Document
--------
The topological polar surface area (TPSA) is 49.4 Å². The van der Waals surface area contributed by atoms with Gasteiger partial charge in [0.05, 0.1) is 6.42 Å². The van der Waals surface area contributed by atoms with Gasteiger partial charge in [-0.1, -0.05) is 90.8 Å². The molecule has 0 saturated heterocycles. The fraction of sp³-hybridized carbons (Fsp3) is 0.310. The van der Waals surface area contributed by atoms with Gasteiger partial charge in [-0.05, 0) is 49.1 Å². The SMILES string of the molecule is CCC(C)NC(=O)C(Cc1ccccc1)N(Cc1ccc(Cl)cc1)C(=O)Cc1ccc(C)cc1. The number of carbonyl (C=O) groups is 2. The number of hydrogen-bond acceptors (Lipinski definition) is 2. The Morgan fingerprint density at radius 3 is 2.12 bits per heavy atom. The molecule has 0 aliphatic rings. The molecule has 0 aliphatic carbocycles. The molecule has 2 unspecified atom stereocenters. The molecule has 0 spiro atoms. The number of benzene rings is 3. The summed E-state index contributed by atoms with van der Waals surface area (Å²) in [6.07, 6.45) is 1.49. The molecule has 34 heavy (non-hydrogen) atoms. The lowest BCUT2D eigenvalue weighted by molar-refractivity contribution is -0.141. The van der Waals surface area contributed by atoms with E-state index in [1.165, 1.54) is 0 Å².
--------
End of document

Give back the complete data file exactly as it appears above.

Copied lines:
The topological polar surface area (TPSA) is 49.4 Å². The van der Waals surface area contributed by atoms with Gasteiger partial charge in [0.05, 0.1) is 6.42 Å². The van der Waals surface area contributed by atoms with Gasteiger partial charge in [-0.1, -0.05) is 90.8 Å². The molecule has 0 saturated heterocycles. The fraction of sp³-hybridized carbons (Fsp3) is 0.310. The van der Waals surface area contributed by atoms with Gasteiger partial charge in [-0.05, 0) is 49.1 Å². The SMILES string of the molecule is CCC(C)NC(=O)C(Cc1ccccc1)N(Cc1ccc(Cl)cc1)C(=O)Cc1ccc(C)cc1. The number of carbonyl (C=O) groups is 2. The number of hydrogen-bond acceptors (Lipinski definition) is 2. The Morgan fingerprint density at radius 3 is 2.12 bits per heavy atom. The molecule has 0 aliphatic rings. The molecule has 0 aliphatic carbocycles. The molecule has 2 unspecified atom stereocenters. The molecule has 0 spiro atoms. The number of benzene rings is 3. The summed E-state index contributed by atoms with van der Waals surface area (Å²) in [6.07, 6.45) is 1.49. The molecule has 34 heavy (non-hydrogen) atoms. The lowest BCUT2D eigenvalue weighted by molar-refractivity contribution is -0.141. The van der Waals surface area contributed by atoms with E-state index in [1.165, 1.54) is 0 Å².